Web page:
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Surfactant-Templated Synthesis of Polypyrrole Nanocages as Redox Mediators for Efficient Energy Storage

  • Scientific Reports 5, Article number: 14097 (2015)
  • doi:10.1038/srep14097
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Abstract

Preparation of conducting-polymer hollow nanoparticles with different diameters was accomplished by surfactant templating. An anionic surfactant, namely sodium dodecylbenzenesulfonate, formed vesicles to template with the pyrrole monomer. Subsequent chemical oxidative polymerization of the monomer yielded spherical polypyrrole (PPy) nanoparticles with hollow interiors. The diameter of the hollow nanoparticles was easily controlled by adjusting the concentration of the surfactant. Subsequently, the size-dependent electrochemical properties of the nanoparticles, including redox properties and charge/discharge behavior, were examined. By virtue of the structural advantages, the specific capacitance (max. 326 F g−1) of PPy hollow nanoparticles was approximately twice as large as that of solid PPy nanospheres. The hollow PPy nanostructure can easily be used as a conductive substrate for the preparation of metal/polymer nanohybrids through chemical and electrochemical deposition. Two different pseudocapacitive metal-oxide clusters were readily deposited on the inner and outer surfaces of the hollow nanoparticles, which resulted in an increase in the specific capacitance to 390 F g−1. In addition, the hollow nanoparticles acted as a nanocage to prevent metal ion leaching during charge/discharge, thus allowing an excellent capacitance retention of ca. 86%, even following 10,000 cycles.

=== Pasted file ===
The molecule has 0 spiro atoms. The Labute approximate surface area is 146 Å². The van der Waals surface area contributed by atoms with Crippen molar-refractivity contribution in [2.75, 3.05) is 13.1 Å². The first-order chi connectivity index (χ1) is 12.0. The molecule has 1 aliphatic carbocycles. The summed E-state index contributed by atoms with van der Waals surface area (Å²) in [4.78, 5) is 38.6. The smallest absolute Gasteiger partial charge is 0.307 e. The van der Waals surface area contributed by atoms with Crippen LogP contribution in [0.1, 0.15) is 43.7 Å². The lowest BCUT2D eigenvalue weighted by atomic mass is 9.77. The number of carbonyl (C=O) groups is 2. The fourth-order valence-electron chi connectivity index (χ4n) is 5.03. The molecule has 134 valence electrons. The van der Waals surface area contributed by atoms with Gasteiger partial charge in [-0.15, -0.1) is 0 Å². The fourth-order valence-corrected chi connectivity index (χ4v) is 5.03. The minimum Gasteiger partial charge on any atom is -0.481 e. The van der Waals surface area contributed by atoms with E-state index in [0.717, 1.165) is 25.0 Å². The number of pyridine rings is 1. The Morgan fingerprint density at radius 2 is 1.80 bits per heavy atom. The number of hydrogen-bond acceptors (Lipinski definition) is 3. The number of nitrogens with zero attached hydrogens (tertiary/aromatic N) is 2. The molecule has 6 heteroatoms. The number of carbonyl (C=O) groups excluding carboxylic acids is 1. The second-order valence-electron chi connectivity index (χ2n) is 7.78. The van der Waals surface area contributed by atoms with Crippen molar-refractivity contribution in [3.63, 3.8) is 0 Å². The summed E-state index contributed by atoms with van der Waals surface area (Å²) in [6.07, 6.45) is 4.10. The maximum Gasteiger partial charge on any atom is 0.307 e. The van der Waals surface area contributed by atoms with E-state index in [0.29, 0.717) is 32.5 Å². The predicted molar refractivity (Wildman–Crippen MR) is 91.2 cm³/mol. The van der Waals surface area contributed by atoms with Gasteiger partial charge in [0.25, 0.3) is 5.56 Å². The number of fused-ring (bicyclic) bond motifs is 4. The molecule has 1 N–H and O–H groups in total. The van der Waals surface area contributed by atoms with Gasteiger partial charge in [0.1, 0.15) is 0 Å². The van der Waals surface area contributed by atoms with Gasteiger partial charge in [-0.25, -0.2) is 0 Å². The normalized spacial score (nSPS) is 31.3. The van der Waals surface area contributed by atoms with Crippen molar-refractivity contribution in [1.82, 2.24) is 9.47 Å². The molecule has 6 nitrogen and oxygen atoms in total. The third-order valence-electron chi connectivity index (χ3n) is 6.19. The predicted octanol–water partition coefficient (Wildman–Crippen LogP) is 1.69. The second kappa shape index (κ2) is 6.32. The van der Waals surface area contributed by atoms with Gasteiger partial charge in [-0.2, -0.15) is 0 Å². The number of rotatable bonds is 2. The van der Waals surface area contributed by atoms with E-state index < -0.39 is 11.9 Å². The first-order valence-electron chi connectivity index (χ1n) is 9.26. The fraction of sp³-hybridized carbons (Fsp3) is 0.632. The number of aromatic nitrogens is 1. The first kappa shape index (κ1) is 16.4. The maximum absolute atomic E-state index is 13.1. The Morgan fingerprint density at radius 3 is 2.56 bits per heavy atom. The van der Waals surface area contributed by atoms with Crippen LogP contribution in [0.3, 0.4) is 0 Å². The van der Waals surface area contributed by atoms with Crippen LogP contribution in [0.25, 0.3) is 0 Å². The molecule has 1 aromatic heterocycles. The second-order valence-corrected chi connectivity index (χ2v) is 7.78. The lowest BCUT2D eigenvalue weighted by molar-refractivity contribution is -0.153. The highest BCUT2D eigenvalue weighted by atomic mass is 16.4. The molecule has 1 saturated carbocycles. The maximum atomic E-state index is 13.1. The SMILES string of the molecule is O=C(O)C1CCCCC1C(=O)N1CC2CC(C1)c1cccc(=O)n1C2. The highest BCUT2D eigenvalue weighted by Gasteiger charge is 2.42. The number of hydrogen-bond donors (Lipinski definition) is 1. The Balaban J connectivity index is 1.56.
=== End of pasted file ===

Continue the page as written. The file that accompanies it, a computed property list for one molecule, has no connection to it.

Introduction

Nanostructures are of interest in a wide range of applications, ranging from optoelectronic to electrochemical devices. In the past few decades, considerable attention has been focused on energy storage devices based on electrochemical mechanisms, such as secondary batteries and supercapacitors, because of their potential application in hybrid electric vehicles (HEVs) or portable electronic devices1,2,3,4,5. Specifically, nanostructured materials have attracted particular interest due to their high energy density, excellent rate capability, and long cycle life4,5,6,7,8,9,10. Hollow nanoparticles can be utilized for a variety of applications in areas such as encapsulation, catalysis, coating, and composite science11,12,13,14,15,16. The huge demand for hollow nanoparticles has expedited the development of various synthetic strategies, which can be categorized into two main classes, namely hard template and soft template syntheses. The most common technique has been the hard template route, employing templates such as silica, gold, and polymeric nanoparticles17,18,19,20,21,22,23. The majority of these approaches involve multistep synthetic routes to pre-modify core templates, and to remove the core by either heating, or chemical treatment. The overall process is therefore rather tedious, and is not suitable for large-scale production. In addition, the subsequent removal of the template may result in the deformation of the resulting product. Compared to the hard template approach, the soft template approach is relatively straightforward, although it is somewhat difficult to precisely control the size and shape of the resulting product. Soft template approaches include micro-/mini-emulsion polymerization, layer-by-layer self-assembly, phase separation of block copolymers, cross-linking of micellar structures, and vesicle polymerization24,25,26.